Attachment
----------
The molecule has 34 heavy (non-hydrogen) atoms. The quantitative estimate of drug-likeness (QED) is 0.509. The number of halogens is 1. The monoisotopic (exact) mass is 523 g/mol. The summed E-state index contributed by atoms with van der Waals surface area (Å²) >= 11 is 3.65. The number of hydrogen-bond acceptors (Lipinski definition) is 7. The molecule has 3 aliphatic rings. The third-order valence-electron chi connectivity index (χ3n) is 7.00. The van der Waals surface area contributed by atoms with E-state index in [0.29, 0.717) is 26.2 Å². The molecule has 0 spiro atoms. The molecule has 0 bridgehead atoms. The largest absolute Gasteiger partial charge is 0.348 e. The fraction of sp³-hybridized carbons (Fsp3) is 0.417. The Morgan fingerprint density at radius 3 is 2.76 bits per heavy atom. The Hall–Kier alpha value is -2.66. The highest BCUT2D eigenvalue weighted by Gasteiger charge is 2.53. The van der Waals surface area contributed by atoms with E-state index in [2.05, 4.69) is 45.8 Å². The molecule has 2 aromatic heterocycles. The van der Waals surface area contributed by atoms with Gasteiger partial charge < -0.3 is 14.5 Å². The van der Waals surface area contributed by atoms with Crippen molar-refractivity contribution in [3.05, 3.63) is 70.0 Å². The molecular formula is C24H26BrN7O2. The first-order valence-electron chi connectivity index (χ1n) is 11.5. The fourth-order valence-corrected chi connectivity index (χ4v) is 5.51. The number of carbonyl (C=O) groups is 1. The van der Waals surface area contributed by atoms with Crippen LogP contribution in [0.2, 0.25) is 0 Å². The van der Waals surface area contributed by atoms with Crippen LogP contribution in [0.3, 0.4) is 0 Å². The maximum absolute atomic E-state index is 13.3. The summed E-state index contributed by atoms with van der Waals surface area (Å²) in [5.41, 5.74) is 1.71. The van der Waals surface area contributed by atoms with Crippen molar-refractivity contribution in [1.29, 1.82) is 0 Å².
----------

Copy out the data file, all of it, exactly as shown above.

The molecule has 34 heavy (non-hydrogen) atoms. The quantitative estimate of drug-likeness (QED) is 0.509. The number of halogens is 1. The monoisotopic (exact) mass is 523 g/mol. The summed E-state index contributed by atoms with van der Waals surface area (Å²) >= 11 is 3.65. The number of hydrogen-bond acceptors (Lipinski definition) is 7. The molecule has 3 aliphatic rings. The third-order valence-electron chi connectivity index (χ3n) is 7.00. The van der Waals surface area contributed by atoms with E-state index in [0.29, 0.717) is 26.2 Å². The molecule has 0 spiro atoms. The molecule has 0 bridgehead atoms. The largest absolute Gasteiger partial charge is 0.348 e. The fraction of sp³-hybridized carbons (Fsp3) is 0.417. The Morgan fingerprint density at radius 3 is 2.76 bits per heavy atom. The Hall–Kier alpha value is -2.66. The highest BCUT2D eigenvalue weighted by Gasteiger charge is 2.53. The van der Waals surface area contributed by atoms with E-state index in [2.05, 4.69) is 45.8 Å². The molecule has 2 aromatic heterocycles. The van der Waals surface area contributed by atoms with Gasteiger partial charge < -0.3 is 14.5 Å². The van der Waals surface area contributed by atoms with Crippen molar-refractivity contribution in [3.05, 3.63) is 70.0 Å². The molecular formula is C24H26BrN7O2. The first-order valence-electron chi connectivity index (χ1n) is 11.5. The fourth-order valence-corrected chi connectivity index (χ4v) is 5.51. The number of carbonyl (C=O) groups is 1. The van der Waals surface area contributed by atoms with Crippen LogP contribution in [0.2, 0.25) is 0 Å². The van der Waals surface area contributed by atoms with Crippen LogP contribution in [0.3, 0.4) is 0 Å². The maximum absolute atomic E-state index is 13.3. The summed E-state index contributed by atoms with van der Waals surface area (Å²) in [5.41, 5.74) is 1.71. The van der Waals surface area contributed by atoms with Crippen molar-refractivity contribution in [1.29, 1.82) is 0 Å².